2dsin θ=nλ

d being the distance between the crystal planes of the object,

λ being the radiation wavelength emitted belonging to the emission spectrum of the source 32,

n being a whole number equal to or greater than 1.

Rays 34 and 36 were chosen such that the ray 34 transmitted and the ray 37 diffracted form on the plane of the detector 33 an image combining the image of the defect and the diffraction pattern.

On FIG. 2, the object 30 has been inclined relative to the axis z. As a result of this there is a differentiation of the images received on the plane of the detector 33. A ray 34 transmitted crossing the defect produces an image of this defect 39 on the plane of the detector. A ray 36 reaching the object 30 under the condition of diffraction corresponding to the Bragg equation leads to a diffracted ray 37 producing a diffraction pattern 40 on the plane of the detector.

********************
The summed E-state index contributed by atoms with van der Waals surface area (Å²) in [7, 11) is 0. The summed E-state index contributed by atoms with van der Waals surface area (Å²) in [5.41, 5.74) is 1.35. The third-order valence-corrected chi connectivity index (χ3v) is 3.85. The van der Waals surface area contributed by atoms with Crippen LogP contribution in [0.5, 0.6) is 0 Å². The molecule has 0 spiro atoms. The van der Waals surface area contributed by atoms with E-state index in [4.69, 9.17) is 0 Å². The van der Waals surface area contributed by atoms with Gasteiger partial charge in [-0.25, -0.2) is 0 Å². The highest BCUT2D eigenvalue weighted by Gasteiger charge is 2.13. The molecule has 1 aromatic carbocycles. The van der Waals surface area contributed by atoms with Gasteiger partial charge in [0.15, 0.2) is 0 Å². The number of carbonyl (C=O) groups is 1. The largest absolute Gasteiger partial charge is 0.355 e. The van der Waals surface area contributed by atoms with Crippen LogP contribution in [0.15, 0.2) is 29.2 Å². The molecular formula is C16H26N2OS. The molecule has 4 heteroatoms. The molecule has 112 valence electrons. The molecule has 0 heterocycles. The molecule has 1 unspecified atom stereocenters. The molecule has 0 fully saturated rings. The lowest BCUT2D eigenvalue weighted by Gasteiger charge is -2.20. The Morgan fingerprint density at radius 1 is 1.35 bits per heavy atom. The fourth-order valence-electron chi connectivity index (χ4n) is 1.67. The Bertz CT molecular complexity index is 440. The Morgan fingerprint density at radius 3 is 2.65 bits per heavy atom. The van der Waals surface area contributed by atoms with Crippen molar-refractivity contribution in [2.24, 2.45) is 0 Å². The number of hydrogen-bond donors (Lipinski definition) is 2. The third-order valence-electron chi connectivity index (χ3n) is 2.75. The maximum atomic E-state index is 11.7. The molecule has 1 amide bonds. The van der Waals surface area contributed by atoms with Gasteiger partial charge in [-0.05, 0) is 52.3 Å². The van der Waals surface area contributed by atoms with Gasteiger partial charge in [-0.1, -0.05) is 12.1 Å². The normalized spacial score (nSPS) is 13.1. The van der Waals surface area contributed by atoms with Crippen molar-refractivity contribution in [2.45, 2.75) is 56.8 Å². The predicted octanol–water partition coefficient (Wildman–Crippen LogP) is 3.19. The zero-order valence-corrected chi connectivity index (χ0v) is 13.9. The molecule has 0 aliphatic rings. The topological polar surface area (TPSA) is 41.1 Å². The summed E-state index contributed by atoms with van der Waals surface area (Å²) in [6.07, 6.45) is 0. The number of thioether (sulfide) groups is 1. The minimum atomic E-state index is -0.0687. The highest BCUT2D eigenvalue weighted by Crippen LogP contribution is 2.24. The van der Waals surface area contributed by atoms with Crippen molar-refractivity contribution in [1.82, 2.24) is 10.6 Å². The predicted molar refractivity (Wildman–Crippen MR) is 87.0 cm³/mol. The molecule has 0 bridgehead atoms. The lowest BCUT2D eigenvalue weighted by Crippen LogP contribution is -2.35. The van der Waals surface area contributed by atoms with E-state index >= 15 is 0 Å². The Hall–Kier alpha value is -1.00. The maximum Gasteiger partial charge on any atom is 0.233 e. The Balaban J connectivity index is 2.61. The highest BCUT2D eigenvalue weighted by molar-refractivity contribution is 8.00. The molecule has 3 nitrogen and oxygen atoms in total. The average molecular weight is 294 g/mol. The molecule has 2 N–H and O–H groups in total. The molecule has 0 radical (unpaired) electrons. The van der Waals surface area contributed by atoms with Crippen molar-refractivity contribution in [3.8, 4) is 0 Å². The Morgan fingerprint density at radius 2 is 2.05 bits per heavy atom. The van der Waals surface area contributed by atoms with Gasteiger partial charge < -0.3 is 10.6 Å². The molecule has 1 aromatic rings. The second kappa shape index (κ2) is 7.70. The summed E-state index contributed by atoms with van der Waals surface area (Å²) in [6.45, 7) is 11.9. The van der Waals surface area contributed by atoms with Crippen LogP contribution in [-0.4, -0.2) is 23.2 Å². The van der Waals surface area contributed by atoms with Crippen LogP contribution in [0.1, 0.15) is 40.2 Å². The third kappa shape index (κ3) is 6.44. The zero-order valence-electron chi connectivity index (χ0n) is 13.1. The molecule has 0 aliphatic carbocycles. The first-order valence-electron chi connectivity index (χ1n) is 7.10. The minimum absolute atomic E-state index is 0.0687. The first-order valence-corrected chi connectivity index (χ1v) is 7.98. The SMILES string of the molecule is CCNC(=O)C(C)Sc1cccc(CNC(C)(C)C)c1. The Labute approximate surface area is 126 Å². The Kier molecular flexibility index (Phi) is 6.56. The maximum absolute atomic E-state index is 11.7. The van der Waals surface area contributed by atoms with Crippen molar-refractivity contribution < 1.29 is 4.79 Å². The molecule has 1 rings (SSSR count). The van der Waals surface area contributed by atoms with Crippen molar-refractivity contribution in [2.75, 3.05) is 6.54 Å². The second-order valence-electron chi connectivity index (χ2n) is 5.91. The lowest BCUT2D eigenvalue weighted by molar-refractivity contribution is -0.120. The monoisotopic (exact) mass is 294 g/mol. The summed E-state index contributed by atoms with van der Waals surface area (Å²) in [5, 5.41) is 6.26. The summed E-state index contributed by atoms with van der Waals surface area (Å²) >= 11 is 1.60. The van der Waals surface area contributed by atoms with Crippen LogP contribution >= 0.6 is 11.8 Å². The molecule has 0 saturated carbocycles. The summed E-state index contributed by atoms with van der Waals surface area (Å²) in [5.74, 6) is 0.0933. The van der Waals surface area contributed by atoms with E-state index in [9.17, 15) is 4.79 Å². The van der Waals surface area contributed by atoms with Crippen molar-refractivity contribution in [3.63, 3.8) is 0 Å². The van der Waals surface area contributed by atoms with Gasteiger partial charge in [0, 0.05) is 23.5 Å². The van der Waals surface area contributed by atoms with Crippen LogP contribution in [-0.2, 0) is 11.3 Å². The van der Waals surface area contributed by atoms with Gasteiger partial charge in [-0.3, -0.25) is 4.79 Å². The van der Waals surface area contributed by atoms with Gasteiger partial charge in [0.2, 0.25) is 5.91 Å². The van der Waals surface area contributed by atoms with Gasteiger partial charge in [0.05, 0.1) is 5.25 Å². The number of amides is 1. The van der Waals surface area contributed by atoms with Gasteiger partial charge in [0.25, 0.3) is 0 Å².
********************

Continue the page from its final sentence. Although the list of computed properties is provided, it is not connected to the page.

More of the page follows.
The displacements can consist of simple or combined movements (linear or angular) carried out at the time of taking the radiographic images, with the aid of a manipulating robot or other mechanised system.

The magnitudes of the displacements depend on the nature of the material(s) constituting the objects, the thickness of the object to undergo radiography, its type of solidification, the acceptation criteria envisaged for pronouncing compliance or not with the manufacture of the objects.